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If you’re hunting for the best GIC yields right now, check out the one-year term. A good variety of issuers of guaranteed investment certificates still offer returns of 5 per cent or more for one year. Here are five reasons why this GIC option could make sense in the current financial environment:

Wide availability

The number of GIC issuers offering 5 per cent yields for terms of two to five years has fallen sharply in recent week. But the one-year term is an exception. At least 10 issuers had a one-year 5 per cent rate as of early March, including several that were a bit higher than that. For example, Peoples Trust offered 5.1 per cent for one year and Oaken Financial offered 5.05 per cent for one year.

No stock market risk

Stocks are up for the year to date, after a disappointing 2022. But the momentum has lately fizzled as a result of concerns about inflation, high rates and the potential for an economic slowdown or recession. There’s zero reason to worry about stocks as a long-term component of an investment portfolio, but this could be an up and down year.

No bond market risk

The resilience of inflation has caused interest rates in the bond market to creep higher in the past month, which means lower bond prices. Yields and prices move in opposite directions. What this means for investors is that balanced portfolios are once again being held back by weak bond performance.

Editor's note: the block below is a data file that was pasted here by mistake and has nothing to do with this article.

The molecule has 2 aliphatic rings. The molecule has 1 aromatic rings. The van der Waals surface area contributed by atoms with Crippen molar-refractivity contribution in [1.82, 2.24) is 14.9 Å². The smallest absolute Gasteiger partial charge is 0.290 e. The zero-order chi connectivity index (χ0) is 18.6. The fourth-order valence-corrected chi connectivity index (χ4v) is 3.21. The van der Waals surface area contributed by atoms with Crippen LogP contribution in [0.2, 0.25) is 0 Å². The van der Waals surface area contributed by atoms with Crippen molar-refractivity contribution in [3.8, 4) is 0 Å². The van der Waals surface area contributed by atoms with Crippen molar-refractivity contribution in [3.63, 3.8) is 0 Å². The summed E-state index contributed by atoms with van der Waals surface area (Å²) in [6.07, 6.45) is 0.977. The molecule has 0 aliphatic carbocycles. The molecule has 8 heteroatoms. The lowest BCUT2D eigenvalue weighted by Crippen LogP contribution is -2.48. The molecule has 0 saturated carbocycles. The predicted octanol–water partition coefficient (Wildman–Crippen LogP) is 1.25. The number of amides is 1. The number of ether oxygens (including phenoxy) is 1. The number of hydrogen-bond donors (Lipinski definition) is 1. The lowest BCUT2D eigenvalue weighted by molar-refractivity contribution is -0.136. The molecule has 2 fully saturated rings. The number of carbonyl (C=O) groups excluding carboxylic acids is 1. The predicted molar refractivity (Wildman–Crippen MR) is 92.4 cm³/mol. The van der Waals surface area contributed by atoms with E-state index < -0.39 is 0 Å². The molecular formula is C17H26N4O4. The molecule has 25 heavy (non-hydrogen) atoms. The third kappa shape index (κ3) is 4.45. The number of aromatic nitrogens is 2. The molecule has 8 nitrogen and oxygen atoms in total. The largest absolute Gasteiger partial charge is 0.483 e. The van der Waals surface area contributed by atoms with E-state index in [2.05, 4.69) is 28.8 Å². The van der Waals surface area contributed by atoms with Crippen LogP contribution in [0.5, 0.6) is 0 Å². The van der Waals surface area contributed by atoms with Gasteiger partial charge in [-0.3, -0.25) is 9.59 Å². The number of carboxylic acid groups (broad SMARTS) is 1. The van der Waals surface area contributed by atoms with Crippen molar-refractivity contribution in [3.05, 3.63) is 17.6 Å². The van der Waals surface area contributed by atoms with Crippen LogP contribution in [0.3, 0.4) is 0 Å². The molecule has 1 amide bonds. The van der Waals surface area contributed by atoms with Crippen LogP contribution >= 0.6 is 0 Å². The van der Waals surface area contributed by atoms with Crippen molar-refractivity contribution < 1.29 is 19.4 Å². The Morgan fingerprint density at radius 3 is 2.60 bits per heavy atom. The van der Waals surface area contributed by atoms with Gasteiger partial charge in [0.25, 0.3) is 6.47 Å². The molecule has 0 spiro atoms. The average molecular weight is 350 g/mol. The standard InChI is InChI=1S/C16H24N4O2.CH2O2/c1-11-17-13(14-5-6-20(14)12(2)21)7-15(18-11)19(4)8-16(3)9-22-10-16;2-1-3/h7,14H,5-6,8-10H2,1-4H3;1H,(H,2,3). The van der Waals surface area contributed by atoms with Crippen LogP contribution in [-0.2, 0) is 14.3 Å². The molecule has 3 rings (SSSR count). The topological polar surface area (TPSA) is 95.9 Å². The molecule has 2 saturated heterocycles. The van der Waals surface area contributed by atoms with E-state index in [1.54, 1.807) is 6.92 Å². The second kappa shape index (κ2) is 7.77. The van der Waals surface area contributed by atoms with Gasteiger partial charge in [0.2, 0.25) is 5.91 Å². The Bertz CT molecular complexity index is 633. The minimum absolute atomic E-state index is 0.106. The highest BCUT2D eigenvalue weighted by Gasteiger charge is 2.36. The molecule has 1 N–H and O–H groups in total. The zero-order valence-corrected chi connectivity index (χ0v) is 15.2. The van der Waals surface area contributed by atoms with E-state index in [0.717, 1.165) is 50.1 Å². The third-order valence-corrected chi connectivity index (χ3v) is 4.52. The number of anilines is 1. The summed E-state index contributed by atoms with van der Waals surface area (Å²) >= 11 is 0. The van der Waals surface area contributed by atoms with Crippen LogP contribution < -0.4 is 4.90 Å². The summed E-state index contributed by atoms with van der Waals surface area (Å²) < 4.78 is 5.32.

Inflation is falling

The inflation rate in January was 5.9 per cent, down from 6.3 per cent in December and 6.8 per cent in November. A 5 per cent GIC return is still negative on an after-inflation basis, but the gap is declining. It’s possible that the average inflation rate over your one-year GIC term turns out to be less than 5 per cent.

Other safe investments don’t offer the same simplicity or rate

There are investment products that offer a low-risk haven for cash with yields of 4 to 4.85 per cent, notably high interest savings mutual funds and exchange-traded funds. But you need a brokerage or advisory account to own them, and there can be fees to buy and sell. High-rate savings account interest rates are, at best, between 3 and 4 per cent.